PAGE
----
My first day in Galway started early with a lengthy bus trip out to Doolin and the ferry across to Inis Oírr (Inisheer), part of the Aran Islands. The bus driver was a classic Irish ‘comedian’ with all the one liners that I’m sure he has used numerous times, particularly jokes about his wife (“the leader of the opposition”). Nonetheless he was very entertaining and gave a fantastic overview of the history as with drove through a picturesque countryside. The pick of his ‘life lessons’ was “If you can laugh at yourself, you’ll live a long and happy life”. Once on the island I was able to wander around at my own pace with to the castle ruins, the lighthouse, and a large shipwreck of the Plassy. The entanglement of rock walls throughout the island were a tribute to the hard work of yesteryear, and the efforts to which people went to try and make areas arable just to survive. To me the island still seemed desolate but captivating in its own way! It was then back to Doolin via the scenic route along the base of the Cliffs of Moher, an iconic Irish cliff line made famous as the cliffs of insanity in the Princess Bride – among other films. The weather had turned somewhat as we cruised along the coast but rough seas and cloud just added to the mystique of an eerie and breathtaking coastline. On return to shore, and for some people to recover from a touch of seasickness, there was time to traverse the top of the cliffs. While the rain had now set in, those of us to brave the conditions were rewarded with spectacular views. Clearly it wasn’t a turn off for a bride and groom, who had chosen the cliffs were their wedding photos. Also a couple on our bus used the opportunity to get engaged. Our bus driver was most excited, proceeding to tell us how a real Irishman proposes. First you take your partner to the pub, feed her (and you) 4 pints, then ask her “would you like to be buried with my people”. Irish charm…..gotta love it! Speaking of pubs, after a walk on the cliffs, we were then treated to a world famous seafood chowder at O’Connors Pub in Doolin and a pint of Guinness, the perfect combination for the day. As we continued back to Galway through County Clare, we were treated to some more spectacular views of the coastline, numerous 10 pound castles, the desolate rocky terrain of the Burren region and even a pod of dolphins. As we approached Galway the clouds parted and we were treated to a beautiful clear view of Galway Bay, a rarity according to the bus driver.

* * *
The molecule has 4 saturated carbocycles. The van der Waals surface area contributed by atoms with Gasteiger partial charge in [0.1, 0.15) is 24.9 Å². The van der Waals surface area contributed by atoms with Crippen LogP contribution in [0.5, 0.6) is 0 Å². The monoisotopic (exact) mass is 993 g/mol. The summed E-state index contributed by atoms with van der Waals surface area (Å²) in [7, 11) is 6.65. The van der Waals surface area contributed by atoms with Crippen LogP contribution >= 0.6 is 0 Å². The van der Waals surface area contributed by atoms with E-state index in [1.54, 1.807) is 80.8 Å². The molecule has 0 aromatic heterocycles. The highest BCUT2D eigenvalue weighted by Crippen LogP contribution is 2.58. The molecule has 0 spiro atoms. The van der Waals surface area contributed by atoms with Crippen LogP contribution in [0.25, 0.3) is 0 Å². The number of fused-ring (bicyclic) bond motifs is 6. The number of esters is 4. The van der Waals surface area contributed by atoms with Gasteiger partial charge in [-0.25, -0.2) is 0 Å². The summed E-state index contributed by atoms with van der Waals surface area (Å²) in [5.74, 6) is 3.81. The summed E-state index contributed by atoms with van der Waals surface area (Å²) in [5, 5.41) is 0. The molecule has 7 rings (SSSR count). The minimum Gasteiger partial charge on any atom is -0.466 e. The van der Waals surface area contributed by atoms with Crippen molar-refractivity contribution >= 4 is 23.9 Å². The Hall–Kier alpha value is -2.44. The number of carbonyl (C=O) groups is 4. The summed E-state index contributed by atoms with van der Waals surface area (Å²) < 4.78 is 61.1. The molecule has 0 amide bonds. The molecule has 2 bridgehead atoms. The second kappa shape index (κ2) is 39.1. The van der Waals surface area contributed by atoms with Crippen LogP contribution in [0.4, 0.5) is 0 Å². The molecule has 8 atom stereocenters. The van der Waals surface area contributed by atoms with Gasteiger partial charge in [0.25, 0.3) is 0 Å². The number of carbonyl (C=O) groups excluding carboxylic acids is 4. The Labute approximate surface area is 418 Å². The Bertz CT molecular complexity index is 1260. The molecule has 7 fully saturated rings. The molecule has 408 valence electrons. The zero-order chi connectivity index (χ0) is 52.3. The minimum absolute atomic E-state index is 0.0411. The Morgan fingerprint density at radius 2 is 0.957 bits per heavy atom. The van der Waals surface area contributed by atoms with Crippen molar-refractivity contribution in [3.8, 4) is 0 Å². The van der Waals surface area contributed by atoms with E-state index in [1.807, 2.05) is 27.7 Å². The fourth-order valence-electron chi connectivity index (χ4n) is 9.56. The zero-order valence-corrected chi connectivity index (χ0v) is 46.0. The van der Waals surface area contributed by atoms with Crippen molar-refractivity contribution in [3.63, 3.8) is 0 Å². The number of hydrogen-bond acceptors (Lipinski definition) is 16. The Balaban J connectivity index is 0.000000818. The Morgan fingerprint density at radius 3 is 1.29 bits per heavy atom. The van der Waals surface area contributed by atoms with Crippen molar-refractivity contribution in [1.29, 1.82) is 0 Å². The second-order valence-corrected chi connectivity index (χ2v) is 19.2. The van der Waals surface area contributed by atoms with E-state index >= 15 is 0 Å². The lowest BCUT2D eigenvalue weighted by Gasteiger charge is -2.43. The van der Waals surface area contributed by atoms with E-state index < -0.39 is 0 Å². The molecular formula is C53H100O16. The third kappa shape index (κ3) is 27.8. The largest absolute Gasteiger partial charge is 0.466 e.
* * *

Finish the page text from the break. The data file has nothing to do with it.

The following day I spent checking out the Galway township and a meander around the bay. Galway township is particularly popular with tourists, and the various shopping strips are lined with souvenir shops and a variety of eateries. The other fantastic part of Galway was the street musicians and buskers that were on show for the entire day, a number of whom were particularly entertaining. In the evening I took in some classic Irish culture, with Trad on the Prom, a combination of Irish folk music and dancing made famous by Riverdance and Michael Flattley. The whole show was first class, with one of the musicians playing 23 instruments throughout the night. I then had to head back to Dublin for the next leg of my journey, so took the scenic route via Limerick. It was pleasing to find numerous limericks in Limerick! And of course after a visit to King John’s castle and reading about the sordid history of the town, I wrote my own!
Limerick’s history is strong,
And tales from the past seem quite wrong,
Seems the Vikings begun, followed by King John one,
But none kept their head on for long.
On arrival back in Dublin, I spent another evening with Janet and Cairan before an early flight to Bergen for leg 3 of the rhombus.
My UK sojourn is complete,
Both Scotland and Ireland, a treat,
The scenery was great, and I drank and I ate,
With the many old friends I did meet.